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Allergic rhinitis and conjunctivitis: update on pathophysiology

By Jean-Baptiste Watelet, James I. McGill, Ruby Pawankar, Diana S. Church and Martin K. Church

Abstract

Our understanding of the development and mechanism(s) of allergic diseases has changed dramatically over the last 20 years. With the advent of genetic studies it has now become clear that the linear model, as defined by the allergic march, is no longer tenable. Instead, we must consider all allergies as complex multi-compartment models in which genes which control IgE production and also genes which govern other aspects of allergic disease, such as epithelium integrity, both play an important role. To explore such possibilities, this chapter asks four questions: <br/>1. Is there any evidence of an abnormality in the conjunctival or nasal mucosa which would allow increased allergen penetration? Epithelial changes which are likely to facilitate allergen penetration are present in both allergic conjunctivitis and rhinitis, but they appear different. For example, epithelial PAR-2 expression is elevated in allergic rhinitis whereas in seasonal allergic conjunctivitis, many structural proteins, including E-cadherin, CD44, desmosomes, keratins K5/6, K7, K8, K13, K14, K18 and PAR-2 are all reduced. 2. What is known about the immunology of sensitization in allergic conjunctivitis and allergic rhinitis? Clearly, great strides are being made with respect to the biology of dendritic cells and T regulatory cells and to the possibility of local IgE production, but there is little evidence to suggest differences between the mechanisms of sensitization in the eye and nose. 3. What is the pattern of mediator release in the immediate allergic response and the development of allergic inflammation in allergic conjunctivitis and allergic rhinitis? The pattern of the early phase allergic response in the eye and nose seem similar. While an eosinophil dominated late phase response and allergic inflammation are present in allergic rhinitis, they are only present in the more severe forms of allergic conjunctivitis such as AKC and VKC. 4. Is there any evidence for clinically relevant persistent inflammation or organ remodelling in allergic conjunctivitis and allergic rhinitis? A sustained inflammation and tissue remodelling are well established in the lower airways in asthma where they contribute significantly to the symptoms. However, in upper airways, although there do appear to be functional changes in sensory neurone structure and function in the nose during prolonged allergen exposure, tissue damage seems to be more limited and overt remodelling does not appear to occur in allergic conjunctivitis and is questionable in allergic rhinitis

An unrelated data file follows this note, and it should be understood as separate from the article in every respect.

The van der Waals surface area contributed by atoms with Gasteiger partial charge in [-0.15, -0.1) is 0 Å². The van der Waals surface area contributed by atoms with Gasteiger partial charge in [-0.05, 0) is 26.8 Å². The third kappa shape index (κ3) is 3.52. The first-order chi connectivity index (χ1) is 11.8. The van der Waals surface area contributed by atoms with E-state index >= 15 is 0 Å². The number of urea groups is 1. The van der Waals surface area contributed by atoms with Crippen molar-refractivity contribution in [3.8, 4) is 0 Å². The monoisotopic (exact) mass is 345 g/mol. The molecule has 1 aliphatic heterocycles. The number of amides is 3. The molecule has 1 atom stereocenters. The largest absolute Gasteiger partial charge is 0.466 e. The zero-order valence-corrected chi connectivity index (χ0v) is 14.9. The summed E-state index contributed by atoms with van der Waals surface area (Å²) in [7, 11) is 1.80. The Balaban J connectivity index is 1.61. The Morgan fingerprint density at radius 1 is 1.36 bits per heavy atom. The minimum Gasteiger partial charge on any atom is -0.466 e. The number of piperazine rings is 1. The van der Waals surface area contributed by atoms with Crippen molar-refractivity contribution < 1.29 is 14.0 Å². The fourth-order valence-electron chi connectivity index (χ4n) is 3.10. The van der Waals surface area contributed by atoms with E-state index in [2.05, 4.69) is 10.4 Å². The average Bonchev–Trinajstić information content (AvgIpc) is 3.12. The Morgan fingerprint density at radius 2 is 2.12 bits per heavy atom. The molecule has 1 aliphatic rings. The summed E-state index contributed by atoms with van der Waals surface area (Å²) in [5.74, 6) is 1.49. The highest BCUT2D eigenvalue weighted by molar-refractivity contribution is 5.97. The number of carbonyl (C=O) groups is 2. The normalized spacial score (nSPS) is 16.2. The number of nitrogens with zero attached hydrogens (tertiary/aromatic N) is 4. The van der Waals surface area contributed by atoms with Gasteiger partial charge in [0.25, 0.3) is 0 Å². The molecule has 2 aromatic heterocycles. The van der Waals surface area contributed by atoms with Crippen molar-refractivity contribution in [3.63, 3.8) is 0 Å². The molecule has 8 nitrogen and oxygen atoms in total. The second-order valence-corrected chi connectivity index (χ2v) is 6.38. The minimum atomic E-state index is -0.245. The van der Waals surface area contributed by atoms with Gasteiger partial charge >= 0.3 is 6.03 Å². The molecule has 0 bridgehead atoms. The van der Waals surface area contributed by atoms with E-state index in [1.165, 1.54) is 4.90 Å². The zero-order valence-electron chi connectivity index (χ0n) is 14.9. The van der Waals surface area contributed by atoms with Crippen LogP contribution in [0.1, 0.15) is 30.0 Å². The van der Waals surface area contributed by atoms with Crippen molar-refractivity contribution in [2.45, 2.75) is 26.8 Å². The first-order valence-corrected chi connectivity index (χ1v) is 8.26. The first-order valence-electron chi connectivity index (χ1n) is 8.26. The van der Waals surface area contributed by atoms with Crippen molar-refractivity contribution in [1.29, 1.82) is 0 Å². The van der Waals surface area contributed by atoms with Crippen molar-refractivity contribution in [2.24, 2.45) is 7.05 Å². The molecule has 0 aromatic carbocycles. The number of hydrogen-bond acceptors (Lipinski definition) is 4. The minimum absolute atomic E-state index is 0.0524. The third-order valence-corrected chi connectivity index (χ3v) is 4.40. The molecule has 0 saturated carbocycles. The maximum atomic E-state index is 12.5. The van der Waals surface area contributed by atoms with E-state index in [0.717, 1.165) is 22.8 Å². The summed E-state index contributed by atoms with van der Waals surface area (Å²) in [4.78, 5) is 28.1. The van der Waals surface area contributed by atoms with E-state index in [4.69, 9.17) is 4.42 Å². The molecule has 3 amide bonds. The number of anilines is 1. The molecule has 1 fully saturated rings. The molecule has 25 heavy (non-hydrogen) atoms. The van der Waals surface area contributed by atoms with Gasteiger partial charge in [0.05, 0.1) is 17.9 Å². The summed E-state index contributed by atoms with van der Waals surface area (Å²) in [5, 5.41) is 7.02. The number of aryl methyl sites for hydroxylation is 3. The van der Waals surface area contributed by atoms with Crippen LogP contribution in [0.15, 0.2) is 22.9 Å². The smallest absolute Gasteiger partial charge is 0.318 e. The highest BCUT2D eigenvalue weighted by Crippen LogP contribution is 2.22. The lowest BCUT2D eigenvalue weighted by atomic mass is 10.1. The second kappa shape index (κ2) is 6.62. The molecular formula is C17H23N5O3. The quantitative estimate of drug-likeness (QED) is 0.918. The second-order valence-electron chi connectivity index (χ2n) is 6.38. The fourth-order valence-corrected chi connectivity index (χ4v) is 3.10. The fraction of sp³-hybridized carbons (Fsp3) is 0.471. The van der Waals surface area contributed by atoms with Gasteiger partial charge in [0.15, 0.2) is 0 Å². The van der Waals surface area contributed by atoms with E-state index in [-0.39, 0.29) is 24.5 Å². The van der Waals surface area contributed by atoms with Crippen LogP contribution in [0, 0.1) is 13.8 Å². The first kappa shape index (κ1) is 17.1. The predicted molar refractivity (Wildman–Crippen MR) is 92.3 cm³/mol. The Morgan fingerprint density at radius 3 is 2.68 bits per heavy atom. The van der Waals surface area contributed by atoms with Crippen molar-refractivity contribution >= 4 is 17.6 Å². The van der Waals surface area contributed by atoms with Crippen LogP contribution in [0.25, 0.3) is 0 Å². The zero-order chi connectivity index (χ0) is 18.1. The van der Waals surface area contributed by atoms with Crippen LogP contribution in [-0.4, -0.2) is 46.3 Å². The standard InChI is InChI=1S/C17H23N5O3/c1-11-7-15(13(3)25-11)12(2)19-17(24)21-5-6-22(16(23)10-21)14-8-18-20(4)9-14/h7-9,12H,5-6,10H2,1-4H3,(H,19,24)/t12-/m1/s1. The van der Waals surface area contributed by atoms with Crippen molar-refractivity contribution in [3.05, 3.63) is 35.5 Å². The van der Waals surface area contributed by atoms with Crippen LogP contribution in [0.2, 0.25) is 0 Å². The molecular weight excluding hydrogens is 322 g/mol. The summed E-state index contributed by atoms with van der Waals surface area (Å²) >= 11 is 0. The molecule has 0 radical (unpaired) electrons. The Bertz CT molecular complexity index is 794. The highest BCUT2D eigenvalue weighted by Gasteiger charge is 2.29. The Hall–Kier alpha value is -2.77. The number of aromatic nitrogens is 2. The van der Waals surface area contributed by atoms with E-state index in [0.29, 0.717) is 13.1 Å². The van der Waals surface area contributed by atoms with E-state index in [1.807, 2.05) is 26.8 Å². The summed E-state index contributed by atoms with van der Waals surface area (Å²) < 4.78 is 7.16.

Publisher: Springer
Year: 2009
OAI identifier: oai:eprints.soton.ac.uk:145599
Provided by: e-Prints Soton
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